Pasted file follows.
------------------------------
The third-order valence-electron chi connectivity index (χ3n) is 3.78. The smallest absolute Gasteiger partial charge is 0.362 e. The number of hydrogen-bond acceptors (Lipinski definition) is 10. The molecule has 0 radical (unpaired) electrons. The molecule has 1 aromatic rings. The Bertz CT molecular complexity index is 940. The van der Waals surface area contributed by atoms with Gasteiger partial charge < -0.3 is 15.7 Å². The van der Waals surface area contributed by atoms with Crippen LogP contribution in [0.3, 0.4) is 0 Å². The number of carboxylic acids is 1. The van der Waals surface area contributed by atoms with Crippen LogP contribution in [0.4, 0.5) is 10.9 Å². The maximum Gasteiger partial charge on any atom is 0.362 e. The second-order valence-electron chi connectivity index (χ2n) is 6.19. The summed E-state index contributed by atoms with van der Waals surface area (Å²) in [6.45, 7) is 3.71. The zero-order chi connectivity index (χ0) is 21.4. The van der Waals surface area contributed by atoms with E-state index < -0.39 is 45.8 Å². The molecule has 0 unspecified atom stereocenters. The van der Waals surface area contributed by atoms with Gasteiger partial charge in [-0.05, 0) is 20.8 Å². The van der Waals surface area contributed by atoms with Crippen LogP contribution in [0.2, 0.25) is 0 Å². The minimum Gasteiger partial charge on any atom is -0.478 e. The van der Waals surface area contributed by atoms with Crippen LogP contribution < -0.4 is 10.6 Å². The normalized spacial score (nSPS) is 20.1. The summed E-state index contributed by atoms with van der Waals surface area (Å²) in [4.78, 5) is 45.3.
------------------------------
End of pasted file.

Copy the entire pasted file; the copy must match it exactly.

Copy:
The third-order valence-electron chi connectivity index (χ3n) is 3.78. The smallest absolute Gasteiger partial charge is 0.362 e. The number of hydrogen-bond acceptors (Lipinski definition) is 10. The molecule has 0 radical (unpaired) electrons. The molecule has 1 aromatic rings. The Bertz CT molecular complexity index is 940. The van der Waals surface area contributed by atoms with Gasteiger partial charge < -0.3 is 15.7 Å². The van der Waals surface area contributed by atoms with Crippen LogP contribution in [0.3, 0.4) is 0 Å². The number of carboxylic acids is 1. The van der Waals surface area contributed by atoms with Crippen LogP contribution in [0.4, 0.5) is 10.9 Å². The maximum Gasteiger partial charge on any atom is 0.362 e. The second-order valence-electron chi connectivity index (χ2n) is 6.19. The summed E-state index contributed by atoms with van der Waals surface area (Å²) in [6.45, 7) is 3.71. The zero-order chi connectivity index (χ0) is 21.4. The van der Waals surface area contributed by atoms with E-state index < -0.39 is 45.8 Å². The molecule has 0 unspecified atom stereocenters. The van der Waals surface area contributed by atoms with Gasteiger partial charge in [-0.05, 0) is 20.8 Å². The van der Waals surface area contributed by atoms with Crippen LogP contribution in [0.2, 0.25) is 0 Å². The minimum Gasteiger partial charge on any atom is -0.478 e. The van der Waals surface area contributed by atoms with Crippen LogP contribution < -0.4 is 10.6 Å². The normalized spacial score (nSPS) is 20.1. The summed E-state index contributed by atoms with van der Waals surface area (Å²) in [4.78, 5) is 45.3.